In December off 2010, Ms. Kristan Miller was enrolled in HDFS 490, a prepatory course for the 480 hour spring semester internship experience. A major requirement for the course is the development of a capstone project. Each student develops a proposal for a project to be implemented during their internship the following semester. Although students are not required to implement the project, they are expected to attempt implementation, address barriers, identify potential resolutions, evalute their measures for success (goals), and share reccomendations for next steps.
Ms. Miller originally proposed to survey her co-workers to identify effective resources/interventions that they currently or previously employed when working with clients. The results of the survey would then be considered and a resource sharing program developed. Therapeutic staff support and mobile therapists would use the program as an index to quickly access the most effective internvention for their clients' specific diagnosis(es) or behaviors.
Throughout her internship, Ms. Miller encountered several barriers to the successful implementation of her project. When faced with each barrier, Kristan sought counsel from instructors and supervisors and used various problem solving techniques to identify the best next step or solution. In spite of the barriers she faced, Kristan successfully developed a resource sharing initiative and presented the outcome of her work at Spring 2011 Learning Fair (where she was awarded for First Place at the inagural colloquim).
Spring 2011 Learning Fair
Penn State Fayette, the Eberly Campus
Project title: The Missing Pieces
Developing resources and interventions to enhance outcomes for children with autism and related disorders.
At the conclusion of the spring 2011 semester, Kristan was meeting with her advisers and scheduling her classes for what would be her final semester at Penn State Fayette. On her way to completing her bacalaureatte degree in HDFS, Kristan found herself consumed with the work she just completed and wondered how she would continue to help her co-workers and the clients she served. Ms. Miller decided to enroll in business administration courses to earn a minor in Business Administration. An education in business administration, coupled with her passion for providing therapeutic services and education in Human Development and Family Studies, Kristan believed that she would now be equipped with the tools to effectively affect change in the field of behavioral therapy.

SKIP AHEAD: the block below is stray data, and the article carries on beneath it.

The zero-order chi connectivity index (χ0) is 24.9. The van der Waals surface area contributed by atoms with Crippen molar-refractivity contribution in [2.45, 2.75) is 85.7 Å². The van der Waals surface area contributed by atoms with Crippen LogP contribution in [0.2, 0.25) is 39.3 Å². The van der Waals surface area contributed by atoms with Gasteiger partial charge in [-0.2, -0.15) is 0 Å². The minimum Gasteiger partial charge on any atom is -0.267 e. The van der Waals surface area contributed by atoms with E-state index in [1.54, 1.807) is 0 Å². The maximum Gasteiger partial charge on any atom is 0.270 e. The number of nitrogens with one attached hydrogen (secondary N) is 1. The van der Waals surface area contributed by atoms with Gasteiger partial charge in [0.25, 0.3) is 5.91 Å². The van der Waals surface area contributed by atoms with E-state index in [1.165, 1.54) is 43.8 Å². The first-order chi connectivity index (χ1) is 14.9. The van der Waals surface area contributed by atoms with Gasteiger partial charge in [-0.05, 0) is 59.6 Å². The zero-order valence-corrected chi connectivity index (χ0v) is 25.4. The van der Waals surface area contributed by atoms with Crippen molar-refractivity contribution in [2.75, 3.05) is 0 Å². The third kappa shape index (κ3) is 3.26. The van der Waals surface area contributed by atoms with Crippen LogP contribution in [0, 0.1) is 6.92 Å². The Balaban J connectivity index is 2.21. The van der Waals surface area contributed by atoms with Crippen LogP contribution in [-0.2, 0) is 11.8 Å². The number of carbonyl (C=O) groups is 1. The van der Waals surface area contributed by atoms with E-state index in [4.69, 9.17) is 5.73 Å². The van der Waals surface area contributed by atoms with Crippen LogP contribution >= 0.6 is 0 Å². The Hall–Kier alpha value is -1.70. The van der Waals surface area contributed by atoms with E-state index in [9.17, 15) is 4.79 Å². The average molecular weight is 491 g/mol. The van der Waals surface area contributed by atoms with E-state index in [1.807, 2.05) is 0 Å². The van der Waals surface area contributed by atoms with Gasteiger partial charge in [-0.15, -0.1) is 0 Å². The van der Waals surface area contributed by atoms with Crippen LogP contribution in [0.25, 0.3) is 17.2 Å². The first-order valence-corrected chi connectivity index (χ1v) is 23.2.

In the summer of 2011, Kristan continued working on her project. What was once "just" a class project was now an all-consuming passion for effective delivery of therapeutic services. While completing coursework with Dr. Jo Ann Jankoski, Kristan video taped mock counseling sessions. The purpose of the videos was to allow students an opportunity to assess themselves and each other, gaining critical insight about how they interact with clients. Considering the insight she gained form that invaluable experience and the work from her internship project, Kristan considered the following:
Children with autism, experience difficulty with mirror neuron function. Mirror neuron dysfunction leads to an individual's difficulty and/or inability to gain insight into others thoughts and actions. Individuals with Autism may have touble thinking about others thought processes. If individuals with Autism have mirror neuron dysfunction, how will they be able to effectively relate to the content and as a result learn the appropriate behavior? (K. Miller, 2011)
Kristan sought counsel from various faculty members including Peter Eberle (Business Administration) and Dr. Josh Marvit (Science). After consulting with faculty, mentors, and experts in the field, Kristan identified a potential solution: an App that allows individuals with Autism to superimpose their image as well as their caregiver's image into the social story that they are using to learn the normative behaviors. This allows the individuals with Autism to more easily relate to the story and learn normative behaviors (K. Miller, 2011). She then submitted her idea to the iCERi 2011 - International Conference of Education Research and Innovation.
Throughout the summer, Ms. Miller continued to work on her ideas, nearly forgetting about the conference submission. To her surprise, she was notified in late August that her work was accepted for presentation at this year's conference.
Immediately, she began to work on her "app" and acquire funding for the trip. Ms. Gina Jones (internship instructor) assisted Ms. Miller with acquiring funding from the University and connected her to Matthew Scarfo of Geneva Marketing, Inc. Mr. Scarfo worked with Kristan to develop a simulation of the "app" and lend his expertise to regarding web development, usability, etc.
is the name of Ms. Miller's app and potential company. She has purchased the web domain and is currently in the midst of patent and copyright applications as well as a full business plan for her tech company.
Ms. Miller travelled with Ms. Jones to Madrid on November 12, 2011. She is presenting her work on Monday, November 14 to over 650 participants.